Britain and Canada weigh in on Hong Kong activist Agnes Chow’s by-election disqualification as third candidate barred

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Britain and Canada weighed in on the row over the disqualification of Hong Kong activist Agnes Chow Ting from the city’s coming legislative by-elections as officials banned a third hopeful from the opposition for his political views on Thursday.

“We are concerned by the rejection of Agnes Chow’s nomination for the forthcoming Legislative Council by-election. The right to stand for election is a fundamental right enshrined in Article 26 of the Basic Law of the Hong Kong Special Administrative Region (SAR) and the Hong Kong Bill of Rights,” a spokesman for the UK Foreign and Commonwealth Office said.

“Hong Kong’s high degree of autonomy, and its rights and freedoms, are central to its way of life, and it is important that they should be fully respected.”

Election officials sparked a political storm on Saturday by banning Chow, on the grounds that her party, Demosisto, advocated self-determination for Hong Kong.

In a statement posted on its Facebook page, the Canadian consulate in Hong Kong echoed the British sentiments. “Canada is concerned that barring candidates from standing for election because of their political beliefs is inconsistent with democratic norms which have been widely considered part of Hong Kong’s system.”

Hong Kong’s high degree of autonomy, and its rights and freedoms, are central to its way of life

UK Foreign and Commonwealth Office spokesman

“Such actions risk diminishing Hong Kong’s international reputation as a free and open society.”

When asked for comment, a spokeswoman for the United States consulate in Hong Kong reiterated the country’s support for the city’s high degree of autonomy, the rule of law and respect for human rights and fundamental freedoms.

“We support freedom of expression and believe that societies are best served when diverse political views can be expressed,” she added.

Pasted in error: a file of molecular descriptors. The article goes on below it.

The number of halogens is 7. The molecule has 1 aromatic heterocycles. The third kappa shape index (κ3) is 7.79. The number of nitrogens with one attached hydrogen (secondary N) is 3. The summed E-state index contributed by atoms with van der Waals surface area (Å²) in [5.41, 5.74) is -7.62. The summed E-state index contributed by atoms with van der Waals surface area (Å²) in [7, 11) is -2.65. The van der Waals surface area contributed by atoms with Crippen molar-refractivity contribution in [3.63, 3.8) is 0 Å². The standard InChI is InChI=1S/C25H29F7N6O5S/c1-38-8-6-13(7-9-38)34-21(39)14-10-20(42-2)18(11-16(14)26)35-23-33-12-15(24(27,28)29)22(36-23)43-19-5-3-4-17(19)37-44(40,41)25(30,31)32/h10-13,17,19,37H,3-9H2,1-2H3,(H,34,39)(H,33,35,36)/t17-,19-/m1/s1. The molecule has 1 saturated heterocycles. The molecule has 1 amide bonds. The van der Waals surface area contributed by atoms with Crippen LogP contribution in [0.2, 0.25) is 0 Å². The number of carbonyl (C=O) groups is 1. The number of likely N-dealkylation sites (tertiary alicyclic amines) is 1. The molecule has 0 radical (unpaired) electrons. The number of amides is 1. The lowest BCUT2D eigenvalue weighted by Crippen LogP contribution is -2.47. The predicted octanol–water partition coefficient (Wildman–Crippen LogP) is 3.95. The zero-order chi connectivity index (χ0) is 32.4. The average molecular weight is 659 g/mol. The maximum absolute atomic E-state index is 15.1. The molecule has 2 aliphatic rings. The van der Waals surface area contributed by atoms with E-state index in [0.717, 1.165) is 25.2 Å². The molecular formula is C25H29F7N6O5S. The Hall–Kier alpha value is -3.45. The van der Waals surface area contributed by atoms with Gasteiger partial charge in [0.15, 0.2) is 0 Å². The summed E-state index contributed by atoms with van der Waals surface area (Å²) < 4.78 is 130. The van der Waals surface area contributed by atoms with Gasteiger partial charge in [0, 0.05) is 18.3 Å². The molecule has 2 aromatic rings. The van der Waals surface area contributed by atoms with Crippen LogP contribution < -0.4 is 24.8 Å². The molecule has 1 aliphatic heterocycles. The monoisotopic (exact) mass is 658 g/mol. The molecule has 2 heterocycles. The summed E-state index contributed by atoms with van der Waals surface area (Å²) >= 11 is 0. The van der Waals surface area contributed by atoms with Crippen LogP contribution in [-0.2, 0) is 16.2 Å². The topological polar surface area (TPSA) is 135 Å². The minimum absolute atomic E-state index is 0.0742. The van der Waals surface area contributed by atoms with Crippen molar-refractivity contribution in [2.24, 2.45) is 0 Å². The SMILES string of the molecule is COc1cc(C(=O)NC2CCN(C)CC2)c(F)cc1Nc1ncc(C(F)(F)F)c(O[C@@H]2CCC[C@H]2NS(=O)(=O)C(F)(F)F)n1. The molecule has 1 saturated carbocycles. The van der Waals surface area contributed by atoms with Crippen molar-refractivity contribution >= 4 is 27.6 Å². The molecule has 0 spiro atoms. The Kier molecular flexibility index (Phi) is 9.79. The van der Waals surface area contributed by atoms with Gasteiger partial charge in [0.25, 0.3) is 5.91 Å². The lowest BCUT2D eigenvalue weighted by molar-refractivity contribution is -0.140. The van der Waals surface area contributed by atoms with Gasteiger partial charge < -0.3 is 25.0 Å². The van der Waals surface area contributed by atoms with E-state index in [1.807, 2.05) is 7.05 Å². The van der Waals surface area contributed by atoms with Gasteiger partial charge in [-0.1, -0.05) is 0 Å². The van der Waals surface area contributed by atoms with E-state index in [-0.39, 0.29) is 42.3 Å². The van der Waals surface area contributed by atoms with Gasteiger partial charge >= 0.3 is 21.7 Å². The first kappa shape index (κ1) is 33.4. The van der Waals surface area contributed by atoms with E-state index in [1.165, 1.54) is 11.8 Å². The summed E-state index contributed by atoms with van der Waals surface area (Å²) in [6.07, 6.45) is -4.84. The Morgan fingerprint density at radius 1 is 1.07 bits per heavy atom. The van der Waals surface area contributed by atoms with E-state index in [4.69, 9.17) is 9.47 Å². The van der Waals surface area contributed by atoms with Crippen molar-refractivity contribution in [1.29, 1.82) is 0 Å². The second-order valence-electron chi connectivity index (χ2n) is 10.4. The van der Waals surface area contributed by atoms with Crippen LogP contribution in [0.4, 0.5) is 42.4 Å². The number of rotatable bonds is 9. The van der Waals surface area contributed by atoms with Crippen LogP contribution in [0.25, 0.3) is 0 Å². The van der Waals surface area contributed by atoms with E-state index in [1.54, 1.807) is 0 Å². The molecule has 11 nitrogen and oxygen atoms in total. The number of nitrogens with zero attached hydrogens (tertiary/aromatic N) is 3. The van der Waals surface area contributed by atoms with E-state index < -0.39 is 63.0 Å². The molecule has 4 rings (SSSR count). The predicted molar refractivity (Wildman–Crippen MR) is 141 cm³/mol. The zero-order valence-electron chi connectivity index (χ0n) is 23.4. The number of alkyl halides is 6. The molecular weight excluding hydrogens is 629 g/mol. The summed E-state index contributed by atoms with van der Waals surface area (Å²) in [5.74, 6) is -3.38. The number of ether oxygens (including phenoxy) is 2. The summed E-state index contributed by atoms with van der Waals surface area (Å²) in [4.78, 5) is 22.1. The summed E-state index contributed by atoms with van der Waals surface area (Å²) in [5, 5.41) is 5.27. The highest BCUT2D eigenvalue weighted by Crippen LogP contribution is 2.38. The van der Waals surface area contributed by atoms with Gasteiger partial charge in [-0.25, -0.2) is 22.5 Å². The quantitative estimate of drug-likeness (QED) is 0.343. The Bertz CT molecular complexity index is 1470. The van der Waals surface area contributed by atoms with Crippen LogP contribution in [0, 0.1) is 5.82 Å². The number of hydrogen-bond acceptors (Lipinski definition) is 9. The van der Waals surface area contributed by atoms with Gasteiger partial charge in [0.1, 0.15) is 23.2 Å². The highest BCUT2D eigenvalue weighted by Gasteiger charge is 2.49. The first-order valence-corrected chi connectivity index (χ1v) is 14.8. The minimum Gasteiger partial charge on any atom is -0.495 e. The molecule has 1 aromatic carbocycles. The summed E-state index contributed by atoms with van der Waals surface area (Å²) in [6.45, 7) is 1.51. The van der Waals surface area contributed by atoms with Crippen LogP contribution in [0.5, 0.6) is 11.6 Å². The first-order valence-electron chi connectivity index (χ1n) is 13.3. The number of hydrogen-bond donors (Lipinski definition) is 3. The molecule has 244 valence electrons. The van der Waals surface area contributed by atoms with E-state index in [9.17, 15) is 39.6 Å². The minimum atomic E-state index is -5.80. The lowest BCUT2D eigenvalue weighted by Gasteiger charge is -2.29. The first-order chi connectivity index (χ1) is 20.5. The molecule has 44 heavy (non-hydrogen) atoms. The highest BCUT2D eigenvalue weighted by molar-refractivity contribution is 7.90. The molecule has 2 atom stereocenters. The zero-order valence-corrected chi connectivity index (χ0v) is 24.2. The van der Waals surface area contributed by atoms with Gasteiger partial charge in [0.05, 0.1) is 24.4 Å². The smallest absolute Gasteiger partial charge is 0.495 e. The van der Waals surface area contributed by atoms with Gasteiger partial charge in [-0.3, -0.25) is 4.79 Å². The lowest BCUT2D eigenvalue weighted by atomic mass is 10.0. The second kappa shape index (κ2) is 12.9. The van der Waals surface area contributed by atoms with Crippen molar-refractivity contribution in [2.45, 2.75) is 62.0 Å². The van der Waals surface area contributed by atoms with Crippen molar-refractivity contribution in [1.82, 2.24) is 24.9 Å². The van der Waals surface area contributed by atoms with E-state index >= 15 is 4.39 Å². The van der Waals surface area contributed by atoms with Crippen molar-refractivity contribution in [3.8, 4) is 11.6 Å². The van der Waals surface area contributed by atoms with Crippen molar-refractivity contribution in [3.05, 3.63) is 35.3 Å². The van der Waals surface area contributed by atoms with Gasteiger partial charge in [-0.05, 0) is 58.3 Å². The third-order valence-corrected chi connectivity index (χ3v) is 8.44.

In response to the British statement, a Hong Kong government spokesman said Chow’s disqualification was made in accordance with the law.

“There is no question of restriction of the freedom of speech or deprivation of the right to stand for election as alleged by some members of the community,” he added.

In Beijing, Zhang Xiaoming, director of the State Council’s Hong Kong and Macau Affairs Office, also said the decision was done “in accordance with the law”.

Hong Kong’s election bans a far cry from European norms

The chorus from the international community came as the government disqualified a third opposition candidate – localist and district councillor James Chan Kwok-keung – from running in the New Territories East constituency for the March 11 poll.

Chan was also barred from the 2016 Legco elections on the grounds that he advocated Hong Kong independence.

Citing his remarks made publicly in 2016 which suggested that breaking away from China was the only solution for the city, returning officer Amy Chan Yuen-man said she did not find that James Chan had genuinely changed his stance. This was despite various statements he had made since November, saying he did not belong to the “pro-independence camp” and that Hong Kong independence only meant “independence from communist rule”.

The returning officer argued that the past conduct of James Chan over a sustained period of time had cast serious doubt on his recent change of heart, suggesting it might have been prompted by his intention to run in the by-election.

Chow by-election ban not my call, says Hong Kong leader Carrie Lam

“I do not consider that there is sufficient basis to accept Mr Chan’s professed change of intention as expressed on various occasions and in his Facebook posts since November 2017, [as well as in] the confirmation form as genuine,” she wrote.

She said she did not believe Chan genuinely and truly intended to uphold the Basic Law and pledge allegiance to the Hong Kong SAR.

James Chan slammed the disqualification and pledged to launch a petition.

On Wednesday, the same electoral official had invalidated the candidacy of localist Ventus Lau Wing-hong, arguing that he had not genuinely ditched his previous support for the idea of Hong Kong independence, though he had earlier made a declaration suggesting so.

Separately, Southern district councillor Au Nok-hin, the candidate put forward by the pro-democracy bloc as a replacement in the Hong Kong Island constituency, announced his election platform in the company of Chow on Thursday.

“Hong Kong has never been so unjust and unfair,” he said, urging the public to vote and express their anger over what he called the political screening of candidates.

Also on Thursday, Agnes Chow and fellow Demosisto activists, including Joshua Wong Chi-fung and Nathan Law Kwun-chung, staged a protest at a candidates’ briefing hosted by the Electoral Affairs Commission.

They chanted words such as “anti-political screening” and “anti-thought vetting”, and took aim at commission chairman Mr Justice Barnabas Fung Wah.

They were quickly escorted away by security guards. Meanwhile, some activists outside the briefing room threw a can of smelly fish and a bag of grasshoppers at the entrance in protest.

Outside the venue, Chow said: “Mr Justice Fung is supposed to make sure the election is conducted in a fair and just manner. But he failed his job. We are very disappointed.”

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